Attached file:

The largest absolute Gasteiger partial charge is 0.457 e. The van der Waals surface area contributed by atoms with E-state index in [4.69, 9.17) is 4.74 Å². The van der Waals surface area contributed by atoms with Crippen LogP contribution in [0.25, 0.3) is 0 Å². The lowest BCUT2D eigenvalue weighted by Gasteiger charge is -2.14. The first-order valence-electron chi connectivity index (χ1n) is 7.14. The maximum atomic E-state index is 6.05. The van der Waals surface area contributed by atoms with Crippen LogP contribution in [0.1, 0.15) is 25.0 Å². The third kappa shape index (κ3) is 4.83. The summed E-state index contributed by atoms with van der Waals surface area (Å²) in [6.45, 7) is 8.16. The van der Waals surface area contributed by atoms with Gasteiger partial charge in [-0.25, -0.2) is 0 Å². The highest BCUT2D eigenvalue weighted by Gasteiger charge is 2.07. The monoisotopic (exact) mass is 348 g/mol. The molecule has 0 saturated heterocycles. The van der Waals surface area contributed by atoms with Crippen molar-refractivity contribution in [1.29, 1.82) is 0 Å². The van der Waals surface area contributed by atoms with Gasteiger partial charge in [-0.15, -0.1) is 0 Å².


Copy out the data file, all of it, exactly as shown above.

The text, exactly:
The largest absolute Gasteiger partial charge is 0.457 e. The van der Waals surface area contributed by atoms with E-state index in [4.69, 9.17) is 4.74 Å². The van der Waals surface area contributed by atoms with Crippen LogP contribution in [0.25, 0.3) is 0 Å². The lowest BCUT2D eigenvalue weighted by Gasteiger charge is -2.14. The first-order valence-electron chi connectivity index (χ1n) is 7.14. The maximum atomic E-state index is 6.05. The van der Waals surface area contributed by atoms with Crippen LogP contribution in [0.1, 0.15) is 25.0 Å². The third kappa shape index (κ3) is 4.83. The summed E-state index contributed by atoms with van der Waals surface area (Å²) in [6.45, 7) is 8.16. The van der Waals surface area contributed by atoms with Gasteiger partial charge in [-0.25, -0.2) is 0 Å². The highest BCUT2D eigenvalue weighted by Gasteiger charge is 2.07. The monoisotopic (exact) mass is 348 g/mol. The molecule has 0 saturated heterocycles. The van der Waals surface area contributed by atoms with Crippen molar-refractivity contribution in [1.29, 1.82) is 0 Å². The van der Waals surface area contributed by atoms with Gasteiger partial charge in [-0.15, -0.1) is 0 Å².